Loss of An Activist: Barbara Turnbull

Barbara Turnbull


Recently Toronto lost a beloved journalist and activist for persons with disabilities. In 1983, Barbara Turnbull was shot while working at a convenience store. She was shot in the throat and the bullet shattered her fourth vertebrae. As a result Barbara was a quadriplegic.

This did not stop her from living her life to the fullest. She learned how to use devices using a mouth device. She eventually became a writer for the Toronto Star. At first her colleagues had to help her transcribe her notes and with other tasks. Former Star managing editor, who hired Barbara said “Over time of course, with technology she could write about as quickly as anyone else, and she was a beautiful writer.”

She would go on to support issues of accessibility, as well as the use of medical marijuana. Barbara admitted in a speech in 2006 that for many years she was reluctant to consider herself an activist, but she eventually embraced the role. She then said, “The circumstances of my life provided not only an opportunity, but an obligation to make a difference.”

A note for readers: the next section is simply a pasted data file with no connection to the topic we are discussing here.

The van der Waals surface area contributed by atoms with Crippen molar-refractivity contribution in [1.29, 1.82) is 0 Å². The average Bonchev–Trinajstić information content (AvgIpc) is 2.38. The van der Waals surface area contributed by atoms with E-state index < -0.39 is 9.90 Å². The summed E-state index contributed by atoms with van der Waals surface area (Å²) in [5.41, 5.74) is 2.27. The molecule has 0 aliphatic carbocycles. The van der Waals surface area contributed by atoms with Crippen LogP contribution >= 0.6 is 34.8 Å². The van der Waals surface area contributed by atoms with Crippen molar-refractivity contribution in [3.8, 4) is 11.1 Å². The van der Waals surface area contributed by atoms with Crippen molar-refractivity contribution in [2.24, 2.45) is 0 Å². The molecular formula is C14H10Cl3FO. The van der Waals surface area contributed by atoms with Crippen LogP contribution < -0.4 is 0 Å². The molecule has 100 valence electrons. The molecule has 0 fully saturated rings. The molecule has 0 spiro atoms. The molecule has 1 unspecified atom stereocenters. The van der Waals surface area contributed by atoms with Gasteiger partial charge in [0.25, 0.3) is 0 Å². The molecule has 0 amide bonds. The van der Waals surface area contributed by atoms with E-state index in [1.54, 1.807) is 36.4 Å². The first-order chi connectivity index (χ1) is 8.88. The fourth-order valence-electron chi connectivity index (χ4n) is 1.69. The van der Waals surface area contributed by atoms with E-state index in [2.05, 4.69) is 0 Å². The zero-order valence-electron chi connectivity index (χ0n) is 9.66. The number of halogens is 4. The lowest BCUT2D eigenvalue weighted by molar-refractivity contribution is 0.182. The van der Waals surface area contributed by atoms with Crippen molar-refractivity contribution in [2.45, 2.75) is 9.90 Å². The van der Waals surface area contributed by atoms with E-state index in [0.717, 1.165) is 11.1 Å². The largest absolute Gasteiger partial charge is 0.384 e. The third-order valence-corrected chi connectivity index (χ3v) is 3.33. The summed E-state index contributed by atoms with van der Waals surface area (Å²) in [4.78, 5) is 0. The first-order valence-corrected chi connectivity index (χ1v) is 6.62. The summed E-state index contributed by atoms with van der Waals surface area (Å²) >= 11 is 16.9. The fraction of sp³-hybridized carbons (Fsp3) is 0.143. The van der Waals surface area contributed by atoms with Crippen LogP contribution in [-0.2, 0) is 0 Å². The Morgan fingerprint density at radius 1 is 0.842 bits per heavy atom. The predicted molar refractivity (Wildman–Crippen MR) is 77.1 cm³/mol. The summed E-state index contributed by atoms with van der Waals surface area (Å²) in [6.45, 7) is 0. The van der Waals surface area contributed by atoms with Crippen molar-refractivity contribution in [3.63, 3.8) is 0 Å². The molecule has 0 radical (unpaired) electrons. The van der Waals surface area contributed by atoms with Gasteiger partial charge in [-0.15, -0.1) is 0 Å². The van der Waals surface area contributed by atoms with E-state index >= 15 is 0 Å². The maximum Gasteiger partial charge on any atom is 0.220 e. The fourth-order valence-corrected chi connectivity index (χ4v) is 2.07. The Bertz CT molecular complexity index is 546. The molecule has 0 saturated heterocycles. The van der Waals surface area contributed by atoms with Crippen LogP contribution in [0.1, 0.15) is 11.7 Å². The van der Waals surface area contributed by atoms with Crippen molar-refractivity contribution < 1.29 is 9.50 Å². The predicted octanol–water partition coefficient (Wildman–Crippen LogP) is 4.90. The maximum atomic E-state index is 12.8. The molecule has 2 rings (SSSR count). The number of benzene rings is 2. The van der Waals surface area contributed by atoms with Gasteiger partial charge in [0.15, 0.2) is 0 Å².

Barbara Turnbull started working with renowned fashion designer Izzy Camilleri eight years ago and explained to Izzy the problems people in wheelchairs face when it comes to clothing. This was the first time Izzy had worked with someone in a wheelchair. “I didn’t realize that there were any differences in terms of clothing between someone who’s able bodied and someone who’s not. Barb opened my eyes to the issues that she had, and I just started becoming a sponge and listening to all her clothing problems,” Camilleri said.

Yes, Barbara Turnbull led a hard life. However she did not let this stop her from accomplishing what she wanted in life. She is a true inspiration and a wonderful role model for those who knew her, and for those who just knew about her through her writing or her life story. Rest in Peace Barbara!

Alexis Pastuch
About Alexis Pastuch 37 Articles
I enjoy spending time with friends and family. I am proud to be a part of this team that talks about issues regarding disability because I think it needs to be heard.


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